894.628/3–2547: Telegram

The Political Adviser in Japan (Atcheson) to the Secretary of State


69. Suggested basis for resolving impasse in Committee 252 appears satisfactory in so far as SCAP’s administrative control over Japanese fishing areas remains unchange[d]. Likewise, should any extension of fishing areas specified in paper become necessary, consultation would be had with Allied Council should it appear that such extension is a matter of substance and is not the result of a bilateral agreement.

On other hand we have been unable from outset to perceive valid basis for Allied objection to SCAP emergency Antarctic whaling operations carried out by Japanese vessels and crews, especially as there can be no threat to security and such operations conform strictly to all international conventions and obligations accepted by any country engaging in whaling.

Last operation with only two factory ships produced the following: (in metric tons) whale oil 12,260; salted meat and blubber 16,560; frozen meat 1,822 liver oil 4.4; liver 132; other products (includes bone, entrails, skin, glands, et cetera) 9550.

Fuel oil for Antarctic whaling expedition just completed cost estimated $800,000. Value of whale and vitamin A oil obtained estimated at no less than $3,300,000.

These protein food products and the whale oil, which will more than pay for the cost (other than yen costs), are vitally necessary to Japan’s economy. If these products are not obtained from whaling [Page 196] operations, it will fall upon United States alone to supply equivalent of resulting deficit.

Only commitment regarding whaling operations by United States Government of which SCAP is aware is that reported in War Service 6349 (State serial 516, October 8, 194653) that “no future Japanese whaling expeditions would be authorized without prior consultation interested nations particularly regarding security aspects involved”.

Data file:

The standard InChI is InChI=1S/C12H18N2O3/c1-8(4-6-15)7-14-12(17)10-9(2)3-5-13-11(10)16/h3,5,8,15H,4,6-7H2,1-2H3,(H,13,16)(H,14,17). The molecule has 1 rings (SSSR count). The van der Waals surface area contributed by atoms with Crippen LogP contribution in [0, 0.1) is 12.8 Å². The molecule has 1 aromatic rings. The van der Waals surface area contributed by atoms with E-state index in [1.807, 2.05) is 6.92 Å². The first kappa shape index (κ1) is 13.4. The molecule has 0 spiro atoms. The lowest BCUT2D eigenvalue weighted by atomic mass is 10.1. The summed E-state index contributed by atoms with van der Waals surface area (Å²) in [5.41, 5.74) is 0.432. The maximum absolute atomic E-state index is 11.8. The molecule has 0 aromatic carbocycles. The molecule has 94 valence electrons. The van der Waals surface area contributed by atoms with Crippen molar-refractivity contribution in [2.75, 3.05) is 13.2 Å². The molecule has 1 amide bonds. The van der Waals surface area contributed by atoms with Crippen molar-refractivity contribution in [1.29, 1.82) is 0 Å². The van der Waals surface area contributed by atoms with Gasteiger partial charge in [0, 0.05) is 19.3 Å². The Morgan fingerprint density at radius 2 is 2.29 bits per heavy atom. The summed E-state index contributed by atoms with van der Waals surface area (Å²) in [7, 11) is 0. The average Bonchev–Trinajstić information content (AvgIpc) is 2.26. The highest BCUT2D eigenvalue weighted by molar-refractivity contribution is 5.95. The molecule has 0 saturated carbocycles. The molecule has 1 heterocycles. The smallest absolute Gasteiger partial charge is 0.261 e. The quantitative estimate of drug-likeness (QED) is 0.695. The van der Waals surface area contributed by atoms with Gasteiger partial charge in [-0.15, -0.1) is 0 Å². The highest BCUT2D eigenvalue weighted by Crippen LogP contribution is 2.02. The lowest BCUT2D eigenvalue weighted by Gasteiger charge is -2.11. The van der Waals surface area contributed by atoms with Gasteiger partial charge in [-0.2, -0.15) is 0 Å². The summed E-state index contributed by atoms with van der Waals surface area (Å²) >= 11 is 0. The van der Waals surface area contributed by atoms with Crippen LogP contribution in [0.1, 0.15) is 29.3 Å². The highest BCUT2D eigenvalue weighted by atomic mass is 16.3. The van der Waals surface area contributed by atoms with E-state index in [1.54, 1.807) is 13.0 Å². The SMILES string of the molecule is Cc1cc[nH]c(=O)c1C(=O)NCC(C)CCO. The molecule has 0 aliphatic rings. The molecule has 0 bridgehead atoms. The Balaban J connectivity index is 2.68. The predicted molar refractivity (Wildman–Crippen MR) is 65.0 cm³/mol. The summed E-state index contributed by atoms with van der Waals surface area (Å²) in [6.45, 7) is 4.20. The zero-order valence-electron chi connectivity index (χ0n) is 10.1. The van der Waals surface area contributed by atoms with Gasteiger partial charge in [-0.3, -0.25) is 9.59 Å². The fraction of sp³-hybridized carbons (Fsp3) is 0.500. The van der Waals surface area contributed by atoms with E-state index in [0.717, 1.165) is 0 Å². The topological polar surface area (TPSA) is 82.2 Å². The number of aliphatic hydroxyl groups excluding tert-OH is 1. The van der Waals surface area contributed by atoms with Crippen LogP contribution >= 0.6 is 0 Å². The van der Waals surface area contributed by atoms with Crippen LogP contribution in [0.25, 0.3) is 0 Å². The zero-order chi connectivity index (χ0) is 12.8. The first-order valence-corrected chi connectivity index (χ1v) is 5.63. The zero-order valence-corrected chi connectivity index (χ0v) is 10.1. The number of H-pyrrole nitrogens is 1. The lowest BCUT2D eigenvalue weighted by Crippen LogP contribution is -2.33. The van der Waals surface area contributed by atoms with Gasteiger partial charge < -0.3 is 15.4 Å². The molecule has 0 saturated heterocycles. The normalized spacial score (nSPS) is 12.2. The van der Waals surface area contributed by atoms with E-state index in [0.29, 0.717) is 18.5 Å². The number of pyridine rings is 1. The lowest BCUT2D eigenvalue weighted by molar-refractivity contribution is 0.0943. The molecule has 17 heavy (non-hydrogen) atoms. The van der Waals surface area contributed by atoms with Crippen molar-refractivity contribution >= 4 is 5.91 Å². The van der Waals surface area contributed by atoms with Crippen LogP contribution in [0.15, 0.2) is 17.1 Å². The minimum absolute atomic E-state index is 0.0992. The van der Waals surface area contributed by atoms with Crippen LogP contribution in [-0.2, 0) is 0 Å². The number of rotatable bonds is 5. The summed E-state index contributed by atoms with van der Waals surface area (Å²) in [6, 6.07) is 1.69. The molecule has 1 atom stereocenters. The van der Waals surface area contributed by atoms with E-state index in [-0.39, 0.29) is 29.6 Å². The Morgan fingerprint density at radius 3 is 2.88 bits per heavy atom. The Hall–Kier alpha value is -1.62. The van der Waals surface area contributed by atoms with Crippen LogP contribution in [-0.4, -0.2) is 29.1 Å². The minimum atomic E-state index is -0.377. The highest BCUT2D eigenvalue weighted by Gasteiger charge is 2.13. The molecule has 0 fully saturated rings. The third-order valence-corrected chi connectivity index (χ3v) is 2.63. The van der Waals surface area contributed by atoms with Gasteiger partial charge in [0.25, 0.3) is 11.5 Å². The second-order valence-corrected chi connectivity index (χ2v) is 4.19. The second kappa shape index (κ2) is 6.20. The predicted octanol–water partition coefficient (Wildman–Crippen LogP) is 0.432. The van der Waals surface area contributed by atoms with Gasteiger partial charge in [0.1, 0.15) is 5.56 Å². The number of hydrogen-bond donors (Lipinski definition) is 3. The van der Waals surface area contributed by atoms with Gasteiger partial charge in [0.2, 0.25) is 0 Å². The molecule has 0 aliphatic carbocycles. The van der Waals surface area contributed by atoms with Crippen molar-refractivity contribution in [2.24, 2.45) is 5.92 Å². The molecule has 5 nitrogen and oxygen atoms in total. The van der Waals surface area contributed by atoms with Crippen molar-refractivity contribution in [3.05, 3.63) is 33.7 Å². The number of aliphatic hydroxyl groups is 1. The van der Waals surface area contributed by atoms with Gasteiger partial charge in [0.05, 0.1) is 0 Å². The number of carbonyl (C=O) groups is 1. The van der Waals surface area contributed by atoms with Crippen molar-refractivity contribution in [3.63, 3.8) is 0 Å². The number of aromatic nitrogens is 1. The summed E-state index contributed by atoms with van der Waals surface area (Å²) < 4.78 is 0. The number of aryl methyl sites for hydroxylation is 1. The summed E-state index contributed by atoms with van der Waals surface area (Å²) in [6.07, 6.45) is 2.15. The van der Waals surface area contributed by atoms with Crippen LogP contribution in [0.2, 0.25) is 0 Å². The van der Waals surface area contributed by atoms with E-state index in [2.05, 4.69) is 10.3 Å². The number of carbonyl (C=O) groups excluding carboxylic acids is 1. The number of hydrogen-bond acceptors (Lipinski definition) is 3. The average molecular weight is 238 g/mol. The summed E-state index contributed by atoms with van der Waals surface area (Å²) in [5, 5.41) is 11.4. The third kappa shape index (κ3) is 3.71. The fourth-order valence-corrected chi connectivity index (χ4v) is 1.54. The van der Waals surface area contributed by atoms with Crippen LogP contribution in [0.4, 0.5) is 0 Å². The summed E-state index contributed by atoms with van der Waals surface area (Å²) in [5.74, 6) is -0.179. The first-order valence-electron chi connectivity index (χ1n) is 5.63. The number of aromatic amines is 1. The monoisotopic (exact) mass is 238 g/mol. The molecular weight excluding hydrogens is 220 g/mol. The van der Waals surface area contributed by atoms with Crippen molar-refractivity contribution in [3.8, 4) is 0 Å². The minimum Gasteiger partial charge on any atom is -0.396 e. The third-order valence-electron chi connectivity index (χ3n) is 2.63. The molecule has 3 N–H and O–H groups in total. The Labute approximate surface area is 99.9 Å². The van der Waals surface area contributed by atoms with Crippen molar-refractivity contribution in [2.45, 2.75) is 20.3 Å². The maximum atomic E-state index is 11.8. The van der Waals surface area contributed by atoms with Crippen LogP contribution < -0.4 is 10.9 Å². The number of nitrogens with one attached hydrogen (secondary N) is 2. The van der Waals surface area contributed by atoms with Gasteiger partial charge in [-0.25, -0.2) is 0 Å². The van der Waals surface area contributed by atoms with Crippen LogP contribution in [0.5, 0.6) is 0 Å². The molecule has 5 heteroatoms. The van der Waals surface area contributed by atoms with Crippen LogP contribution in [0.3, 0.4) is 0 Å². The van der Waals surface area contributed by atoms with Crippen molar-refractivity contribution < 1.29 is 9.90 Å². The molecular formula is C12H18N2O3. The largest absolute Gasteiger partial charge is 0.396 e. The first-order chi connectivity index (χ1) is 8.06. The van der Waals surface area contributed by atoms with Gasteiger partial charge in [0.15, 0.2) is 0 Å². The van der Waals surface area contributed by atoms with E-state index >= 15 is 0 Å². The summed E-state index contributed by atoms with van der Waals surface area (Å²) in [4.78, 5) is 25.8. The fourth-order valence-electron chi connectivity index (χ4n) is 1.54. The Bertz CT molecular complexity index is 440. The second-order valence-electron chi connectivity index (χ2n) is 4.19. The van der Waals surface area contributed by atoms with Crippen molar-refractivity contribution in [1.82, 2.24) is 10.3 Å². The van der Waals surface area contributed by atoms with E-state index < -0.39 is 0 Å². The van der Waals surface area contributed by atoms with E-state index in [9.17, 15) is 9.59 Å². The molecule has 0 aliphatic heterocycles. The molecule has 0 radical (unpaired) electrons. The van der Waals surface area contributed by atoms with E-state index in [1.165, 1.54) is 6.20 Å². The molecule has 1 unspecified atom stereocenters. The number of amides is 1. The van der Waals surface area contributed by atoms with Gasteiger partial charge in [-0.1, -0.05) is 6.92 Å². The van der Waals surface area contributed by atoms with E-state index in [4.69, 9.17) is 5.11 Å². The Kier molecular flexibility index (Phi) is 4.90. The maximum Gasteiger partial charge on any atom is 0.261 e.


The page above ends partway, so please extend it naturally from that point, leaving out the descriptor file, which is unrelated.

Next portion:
SCAP emergency whaling operations using Japanese vessels and crews in no way prejudice future Allied action regarding Japanese whaling industry following termination of occupation. United States presumably committed only to extent that interested nations will be consulted before future expeditions are authorized.

There would be no insuperable objection to proposed compromise plan outlined in W 94394 if it could be determined before final approval that Far Eastern Commission agreement will be forthcoming to SCAP emergency whaling operations using Japanese vessels and crews during next season. SCAP would authorize such whaling operations only if emergency conditions made such operations necessary. At present time, however, continued shortage of protein foods makes almost inevitable that such operations must be conducted during forthcoming season.

If it should become apparent that Far Eastern Commission agreement to SCAP whaling operations during forthcoming season can not be obtained and therefore desirable, in order to make such operations in Antarctic possible, to abandon suggested compromise plan, it may be that commitment which American Government gave for consultation would be satisfied merely upon individual consultation with interested governments regarding any security aspects they may consider involved.

Providing Far Eastern Commission agreement to such emergency whaling operations can not be obtained and it is still believed necessary to accept proposed compromise plan, adequate assurances are requested that equivalent of marine products and resultant foreign exchange which will thus be lost to occupation and to Japanese economy will be forthcoming from American and Allied sources.

It would appear that failure of any Allied countries to offer an equivalent substitute to products obtained from emergency whaling operations (including foreign exchange from whale oil) and absence of any security threat or other mitigating factor would be of primary importance in rebutting Allied objections to SCAP operations which are for emergency only and designed solely to obtain food and vital [Page 197] oil, without any commitment whatsoever regarding future of Japanese whaling industry.54

  1. On Economic and Financial Affairs, Far Eastern Commission.
  2. Not printed.
  3. Telegram 107, May 1, from Tokyo, proposed a second SCAP-administered, Japanese-manned Antarctic whaling expedition and requested that interested governments be consulted and their anticipated objections be removed (804.628/5–147). Telegram 121, May 10, from Tokyo, suggested that the subject be placed on the agenda of the Allied Council for Japan (894.628/5–1047).